Area rugs can be powerful design tools, whether they act as artwork for the floor or simply provide a complementary background for the other decor. Imagine taking a room with a dark red Turkish rug and switching it out for a plain sisal version, or exchanging a Moroccan tile print for a French Aubusson. With just this one simple switch, a room can go from traditional to modern, classic to contemporary, or bland to bold. Deciding which area rug is right for you involves several key considerations.
There are as many area rug styles as there are furniture styles, lighting styles, or room styles, meaning there's an almost unending variety of options. Rooms are no longer limited to traditional Persian rugs or classic European styles. Alongside these time-honored options are modern and contemporary alternatives, such as bold florals, strong geometrics, and simple jutes and sisals.
Before settling on a style, educate yourself about what is available and think about what kind of atmosphere you want to create in your room. Remember that an area rug doesn't need to match everything in a room, but it should work with the textures and tones of the existing furnishings.
Color is a natural starting point when choosing an area rug. Obviously, you need to think about what colors you like and what colors you'd like to live with day in and day out, but that's not all. The color of your area rug will set the tone for the entire room, so it's an important decision.
If you already have furniture, consider how different colors will work with your existing items. Rooms with a lot of color and pattern often work best with a rug that has neutral tones or a single color. If you don't already have furnishings, consider how different rug colors will work with the tones of the flooring, walls, and ceiling. Rugs can either stand out or blend in, so think about what effect you want to create when considering color.
Not everyone is enthusiastic about patterns, but if your furniture and walls are all solid colors, a patterned rug can really bring your room to life. Likewise, if you have patterned furniture, a solid rug can have a grounding, calming effect. It's all about balance; if your room is already furnished, take this into account before choosing a rug. If the rug is one of the first items you're purchasing, though, think about what pattern is right for you. Do you want something eye-catching or a little more subtle? The effect a pattern has on a room is closely tied to its colors, so consider how the two will work together.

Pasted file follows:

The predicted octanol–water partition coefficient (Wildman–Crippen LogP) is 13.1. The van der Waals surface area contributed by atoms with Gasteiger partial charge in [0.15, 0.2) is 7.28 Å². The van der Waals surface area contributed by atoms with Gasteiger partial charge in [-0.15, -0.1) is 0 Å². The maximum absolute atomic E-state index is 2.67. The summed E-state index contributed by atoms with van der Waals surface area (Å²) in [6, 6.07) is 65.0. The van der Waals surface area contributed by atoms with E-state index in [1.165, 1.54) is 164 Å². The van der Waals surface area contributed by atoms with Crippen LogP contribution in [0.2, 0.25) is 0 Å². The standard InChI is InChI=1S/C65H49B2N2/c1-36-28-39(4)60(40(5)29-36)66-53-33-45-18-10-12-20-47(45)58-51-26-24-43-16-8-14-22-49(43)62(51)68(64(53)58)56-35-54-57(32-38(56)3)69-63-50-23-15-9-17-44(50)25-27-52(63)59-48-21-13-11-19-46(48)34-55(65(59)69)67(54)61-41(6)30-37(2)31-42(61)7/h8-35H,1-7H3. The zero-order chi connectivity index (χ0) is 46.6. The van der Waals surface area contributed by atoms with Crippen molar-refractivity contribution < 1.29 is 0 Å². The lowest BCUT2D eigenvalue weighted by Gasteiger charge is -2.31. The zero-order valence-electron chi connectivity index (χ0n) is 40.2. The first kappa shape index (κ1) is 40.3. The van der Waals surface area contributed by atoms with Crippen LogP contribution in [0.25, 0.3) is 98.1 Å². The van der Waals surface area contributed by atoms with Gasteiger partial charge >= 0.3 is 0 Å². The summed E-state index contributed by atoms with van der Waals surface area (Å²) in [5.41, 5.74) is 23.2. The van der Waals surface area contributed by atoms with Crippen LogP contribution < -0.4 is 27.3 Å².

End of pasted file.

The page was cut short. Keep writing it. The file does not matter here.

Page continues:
Area Rug Sizes
A rug that's too small for the room is one of the most common decorating mistakes. For most average-sized rooms, there should be about 10 to 20 inches of bare floor between the edges of the rug and the walls of the room. Depending on the size of the room, you can go as low as eight inches and as high as 24 inches. In any case, make sure the rug is centered in the room and the distance between the rug and the wall is the same on all four sides.
You can also use rugs to define spaces. If you have an open-concept space or you want to layer rugs, the rules can be a little different. Think about the area you want to highlight and choose a size based on that, but remember that it's better to go too big than too small.
High Pile vs. Low Pile
When choosing a rug, it's important to think about what kind of pile you want: low, medium, or high. Low-pile rugs are generally sturdier than high-pile rugs and are easier to vacuum and keep clean. They're also less expensive than high-pile rugs. Rugs with a longer pile are softer and more luxurious underfoot and can help make rooms look cozier and more inviting. As a general rule, a room that gets a lot of foot traffic will benefit from a low-pile rug, such as a dhurrie or kilim rug, while a thicker rug will last longer in a room that doesn't get a lot of traffic.
Your lifestyle should be a big determining factor in what rug you ultimately choose. If you have children or pets, a white rug with a high pile is probably not the best choice. If you expect that your rug will have to deal with a lot of wear and tear, a flat weave rug with a pattern that masks stains is worth considering, as it will be easier to maintain and keep clean. On the other hand, if you want to create a sense of comfort and luxury, a flat weave rug probably won't do the trick. Instead, you'll want something softer with a higher pile. Just be aware that it will not stand up to damage as well as something with a lower pile.
When choosing a rug, be honest with yourself about how much work you are willing to put into maintaining it. Most rugs need to be vacuumed and rotated regularly. Flat-weave rugs are easy to vacuum, but you can also take them outside and beat them out the old-fashioned way. High-pile rugs are more difficult to clean, and some must be either sent out or professionally cleaned in the home.
No matter what type you choose, be sure to use a rug pad that is compatible with the rug material and the flooring below. Don't expose a rug to direct sunlight if you can avoid it, and definitely do not let stains set. If you do any of these things, you may actually ruin your area rug, no matter what type you choose.